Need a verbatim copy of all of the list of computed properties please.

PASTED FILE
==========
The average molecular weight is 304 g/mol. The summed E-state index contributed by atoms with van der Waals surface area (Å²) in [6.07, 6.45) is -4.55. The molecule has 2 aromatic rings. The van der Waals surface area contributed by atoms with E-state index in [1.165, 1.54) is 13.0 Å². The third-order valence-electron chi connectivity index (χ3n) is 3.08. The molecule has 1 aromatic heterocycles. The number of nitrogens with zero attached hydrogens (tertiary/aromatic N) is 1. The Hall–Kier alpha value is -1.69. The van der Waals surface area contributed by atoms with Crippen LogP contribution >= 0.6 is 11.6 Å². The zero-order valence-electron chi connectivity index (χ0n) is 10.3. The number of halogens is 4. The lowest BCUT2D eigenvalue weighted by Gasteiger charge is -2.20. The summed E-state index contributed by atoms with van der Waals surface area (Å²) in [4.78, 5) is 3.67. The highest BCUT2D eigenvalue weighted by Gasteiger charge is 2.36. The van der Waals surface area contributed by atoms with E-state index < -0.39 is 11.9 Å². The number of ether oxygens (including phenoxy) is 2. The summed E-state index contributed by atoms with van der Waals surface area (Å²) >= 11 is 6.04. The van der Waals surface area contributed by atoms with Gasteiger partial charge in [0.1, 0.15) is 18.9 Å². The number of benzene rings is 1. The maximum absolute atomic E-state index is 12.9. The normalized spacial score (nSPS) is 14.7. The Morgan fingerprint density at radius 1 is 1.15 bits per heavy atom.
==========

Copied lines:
The average molecular weight is 304 g/mol. The summed E-state index contributed by atoms with van der Waals surface area (Å²) in [6.07, 6.45) is -4.55. The molecule has 2 aromatic rings. The van der Waals surface area contributed by atoms with E-state index in [1.165, 1.54) is 13.0 Å². The third-order valence-electron chi connectivity index (χ3n) is 3.08. The molecule has 1 aromatic heterocycles. The number of nitrogens with zero attached hydrogens (tertiary/aromatic N) is 1. The Hall–Kier alpha value is -1.69. The van der Waals surface area contributed by atoms with Crippen LogP contribution >= 0.6 is 11.6 Å². The zero-order valence-electron chi connectivity index (χ0n) is 10.3. The number of halogens is 4. The lowest BCUT2D eigenvalue weighted by Gasteiger charge is -2.20. The summed E-state index contributed by atoms with van der Waals surface area (Å²) in [4.78, 5) is 3.67. The highest BCUT2D eigenvalue weighted by Gasteiger charge is 2.36. The van der Waals surface area contributed by atoms with E-state index < -0.39 is 11.9 Å². The number of ether oxygens (including phenoxy) is 2. The summed E-state index contributed by atoms with van der Waals surface area (Å²) >= 11 is 6.04. The van der Waals surface area contributed by atoms with Gasteiger partial charge in [0.1, 0.15) is 18.9 Å². The number of benzene rings is 1. The maximum absolute atomic E-state index is 12.9. The normalized spacial score (nSPS) is 14.7. The Morgan fingerprint density at radius 1 is 1.15 bits per heavy atom.